It’s probably one of the most exhilarating and challenging training activities you attend as a pilot. Very demanding, but it can also become slightly repetitive and contrived over time due to some inherent Nellis airspace limitations. It’s not really prestigious per se, because you attend as a squadron, not as an individual singled out to attend. It’s more like something that you get to participate in by being assigned to the right squadron at the right time. Units rotate through based upon many factors such as deployment schedules, etc. The atmosphere is one of high expectations, high performance, and peer-led public debriefing focusing on mistakes and lessons learned.
Details: I attended multiple Red Flags and similar exercises at Nellis as both Blue Air (friendly) and Red Air (enemy). These were all between 1997 and 2007, so some portions of Red Flag may have changed.
Since you asked about the atmosphere, I’ll focus on that. In general, it’s like you’re on a business trip with all your buddies (to Las Vegas!) in which the focus is learning a higher level of tactical execution. You are there to improve as a squadron, learn from your mistakes, and prove that you can perform at a higher level. Las Vegas provides a great backdrop for post-debrief shenanigans. But after being there for a week or two, most pilots are ready to get back to base. In all, it’s usually a pretty busy trip.
Most of the actual atmosphere of the week (aside from the standard Vegas fun and games) comes from the mission-planning and debrief portions. These are the times when Red Flag participants are actually all working alongside each other in the main building instead of at their individual unit buildings. So, I’ll focus on those areas.
During mission planning, there’s not really a sense of prestige as you walk around, but rather the standard “Don’t f— it up” attitude that fighter pilots live by. You want to make sure your squadron proves it has its sh– together. You’re there among many of your peers in your career field. And you want to demonstrate you know your stuff, that you can execute at a high level as a wingman, flight lead, mission commander etc. So, you talk to the other units, develop the overall game plan, and try to anticipate how many ways it is going to fall apart because of adversary actions or your own errors. Keep in mind that most of the CAF (combat air forces - fighter, bomber, air battle managers) and some of the MAF (mobility air forces - tanker/transport) also participate in Red Flag. There are bomber and tanker aircrew planning alongside everyone else, focusing on the overall objectives. So, it’s not just fighter pilots. Though it should be. (I kid, I kid!!!)
But the real atmosphere for any fighter exercise comes from the debrief. The best way I can describe the atmosphere during a Red Flag mass debrief is that of a scientific reconstruction of events set on a big, public stage. You are sitting in a fairly huge auditorium holding 300 or so fellow pilots with a large stage and projector screens in front. The mission commander (the pilot in charge of the whole Blue Air plan) is on stage leading the debrief, though at times it may be Red Air (enemy) leading the discussion. The mission commander attempts to reconstruct the overall events of the mission on stage with the help of an “instant replay” system that visually depicts individual aircraft locations in a god’s-eye view. The goal is to find out if Blue Air met their objectives. And if not, why. What actually happened compared with what should have happened. Emphasis is placed on getting the correct lessons learned out to all participants. Success is expected and mistakes are meticulously analyzed and deconstructed in minute detail for about an hour in the mass debrief. A longer, specialized debrief occurs afterwards at your own unit.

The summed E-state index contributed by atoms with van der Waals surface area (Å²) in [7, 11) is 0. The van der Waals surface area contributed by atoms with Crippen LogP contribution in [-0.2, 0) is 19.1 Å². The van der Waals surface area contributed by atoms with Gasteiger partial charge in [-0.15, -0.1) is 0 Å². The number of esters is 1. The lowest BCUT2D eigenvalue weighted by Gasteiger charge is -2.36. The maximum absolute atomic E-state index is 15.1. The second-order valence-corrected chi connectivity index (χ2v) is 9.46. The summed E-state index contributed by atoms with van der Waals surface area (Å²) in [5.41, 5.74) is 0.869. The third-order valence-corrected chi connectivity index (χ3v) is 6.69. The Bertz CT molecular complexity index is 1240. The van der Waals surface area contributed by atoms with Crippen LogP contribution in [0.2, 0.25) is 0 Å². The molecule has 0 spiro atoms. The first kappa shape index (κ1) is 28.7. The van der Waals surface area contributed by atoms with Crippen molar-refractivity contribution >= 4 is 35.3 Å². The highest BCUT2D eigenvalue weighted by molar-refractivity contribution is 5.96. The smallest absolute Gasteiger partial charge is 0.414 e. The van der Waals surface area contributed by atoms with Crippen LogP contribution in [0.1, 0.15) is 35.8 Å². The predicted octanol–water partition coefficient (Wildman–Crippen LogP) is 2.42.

The mass debriefs are done in a very efficient way. Your job as a one-each Blue Air pilot sitting in the audience is to 1) learn, and 2) be ready to answer questions about any time you shot somebody (position, location relative to target, if you determined your shot killed the adversary, etc.). You do not speak unless spoken to. If you actually are spoken to, you answer in a clear, concise manner. Then you go back to shutting the f— up. The debrief is not done in a ruthless manner, though it can feel ruthless when you’re the dude who screwed up and it gets broadcast on a gigantic projection screen in front of more than 300 of your peers (been there!). Rather, it is intended to be an effective learning environment, and it mostly succeeds. If you ever get the chance to sit in on an (unclassified) fighter debrief, you should. It is an amazing model for learning where BS is chastised, you own up to your mistakes, performance trumps rank, and solving for root causes is both a science and an art. It really is something that separates Western-trained air forces from others around the world. And the Red Flag mass debrief follows that model for the most part, but at a larger and slightly less-detailed scale.
The actual flying during Red Flag is pretty amazing. I have some great memories from those sorties. I always thought that they should hook up brain-wave scanners to fighter pilots craniums during Red Flag sorties so we could visualize the insane amount of action going on. But that’s another topic …
More questions on fighter aircraft:
- What are the differences between F-15s supplied to Israel and F-15s supplied to Saudi Arabia?
- In fighter jets like the ones they use in Top Gun, what exactly is the purpose of the guy sitting in the back of the plane (e.g., Goose)?
- What does the pilot of a supersonic fighter feel when flying at Mach 3 at 40,000 feet?